In January, inmates in Singapore’s correctional facilities were given tablets in hopes that this would work towards their rehabilitation. Under the Digitalisation of Inmate Rehabilitation & Corrections Tool (DIRECT) project, Singapore’s Prison Service (SPS) believes that recidivism (the tendency of a convicted criminal to relapse into criminal behaviour) rates will drop as prisoners are able to stay in touch with their families, which in turn goes a long way in helping them reintegrate and rebuild their lives after they are released.
The initiative had its pilot run involving 800 prisoners back in 2017 across four prison institutions in the country. The tablets are connected to a secure internal network and can be used by inmates in their cells. Three to four inmates are issued one tablet to share for a few hours each day.
In a news report back in 2017, Seu Mun Chung, SPS’ assistant director of technology development and Superintendent of Prisons said that by 2019, all inmates should have access to tablets. At the time, he said the decision would depend on feedback gathered from inmates and prison officers after the six-month trial which ended in September 2017.
In a press statement in January, Desmond Chin Kim Tham, SPS Prisons Commissioner said that “being focused on security and safety is like having a strong defence, but to win the game one needs to have a powerful attack – a strong rehabilitation.”
Family, education and jobs
One of the ways providing prisoners with tablets helps is by ensuring more communication with family members.
The SPS noted that previously, inmates and their families had to rely on physical letters and visits to maintain communication. This, naturally, involved a lengthy waiting time. However, Neo Ming Feng, Assistant Director of Transformational Projects told the media that with the tablets, 87.5 percent of family members have sent more letters.
This, he said, was also encouraging from a security perspective as it reduces the risk of contraband being smuggled into the prisons.
According to the American Correctional Association, “few strategies actively or directly engage families as part of a comprehensive, integrated rehabilitative re-entry approach.” Nonetheless, numerous studies such as the Vera Institute study, published in October 2012, found that “incarcerated men and women who maintain contact with supportive family members are more likely to succeed after their release.”
More than just keeping in touch with families, the tablets also aid in inmates’ efforts to improve their education which helps them acquire the knowledge and skills they would need to improve their employability after being released.
On the tablets, prisoners can access pre-loaded e-books, e-learning resources, and motivational podcasts even from their cells. Prior to the project, inmates only had limited access to reading material during their library time.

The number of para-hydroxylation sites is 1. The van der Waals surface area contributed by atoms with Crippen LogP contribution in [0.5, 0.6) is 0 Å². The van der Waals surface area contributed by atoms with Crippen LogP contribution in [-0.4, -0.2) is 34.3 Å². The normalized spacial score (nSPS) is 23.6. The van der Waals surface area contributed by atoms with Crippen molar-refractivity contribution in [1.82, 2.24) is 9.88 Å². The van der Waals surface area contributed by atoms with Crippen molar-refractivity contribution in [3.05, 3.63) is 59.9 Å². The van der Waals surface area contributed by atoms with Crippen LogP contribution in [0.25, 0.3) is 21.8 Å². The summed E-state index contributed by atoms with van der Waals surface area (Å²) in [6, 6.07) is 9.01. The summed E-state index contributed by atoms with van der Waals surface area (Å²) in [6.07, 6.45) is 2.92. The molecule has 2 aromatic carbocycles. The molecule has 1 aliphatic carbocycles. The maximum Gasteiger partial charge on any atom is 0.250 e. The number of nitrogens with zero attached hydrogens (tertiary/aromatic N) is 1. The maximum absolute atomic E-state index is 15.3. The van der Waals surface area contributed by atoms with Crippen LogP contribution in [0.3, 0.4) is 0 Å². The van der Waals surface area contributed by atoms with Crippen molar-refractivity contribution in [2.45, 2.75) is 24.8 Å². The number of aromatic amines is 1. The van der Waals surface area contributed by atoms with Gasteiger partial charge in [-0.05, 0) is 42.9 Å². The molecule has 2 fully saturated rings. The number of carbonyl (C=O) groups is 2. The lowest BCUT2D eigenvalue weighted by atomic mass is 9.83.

A study by the Indiana Department of Correction has found that an offender’s post-release employment is “significantly and statistically correlated with recidivism.” It found that offenders with lower levels of formal education had lower employment rates which also resulted in higher recidivism rates.
Recidivism in Singapore
In 2018, the SPS told local media that the overall recidivism rate for the 2015 cohort of inmates was 25.9 percent, lower than the 26.5 percent for the 2014 cohort and the same as the 2013 cohort. These are its latest statistics. It also noted that more employers have registered with the Singapore Corporation of Rehabilitative Enterprises (SCORE), which matches soon-to-be released inmates to jobs. There were 5,520 employers registered with SCORE in 2017, compared to 5,093 in 2016 and 4,745 in 2015.
While Singapore’s recidivism rates are not as low as those cited by Malaysia’s former deputy prime minister Ahmad Zahid Hamidi in March last year (7.6 percent), Singapore’s figures are impressive considering the number of prisoners it has.
It is obvious that Singapore intends to lower its recidivism rate even further and it believes that tech may be the answer to this. As such, SPS hopes that adopting a three-pronged approach towards expanding its community-based programmes, through enhancing community corrections and practices, strengthening throughcare, and leveraging family and community support will aid in this endeavour. Providing inmates with tablets is just one of the many things Singapore is either doing or intends to do.
While it is certainly a worthy endeavour which will hopefully lead to an overall decrease in crime, it will take time before Singapore’s hopes of lower recidivism can be realised. If it proves to be effective, then the rest of ASEAN will have a case study of how to effectively rehabilitate their inmates as well.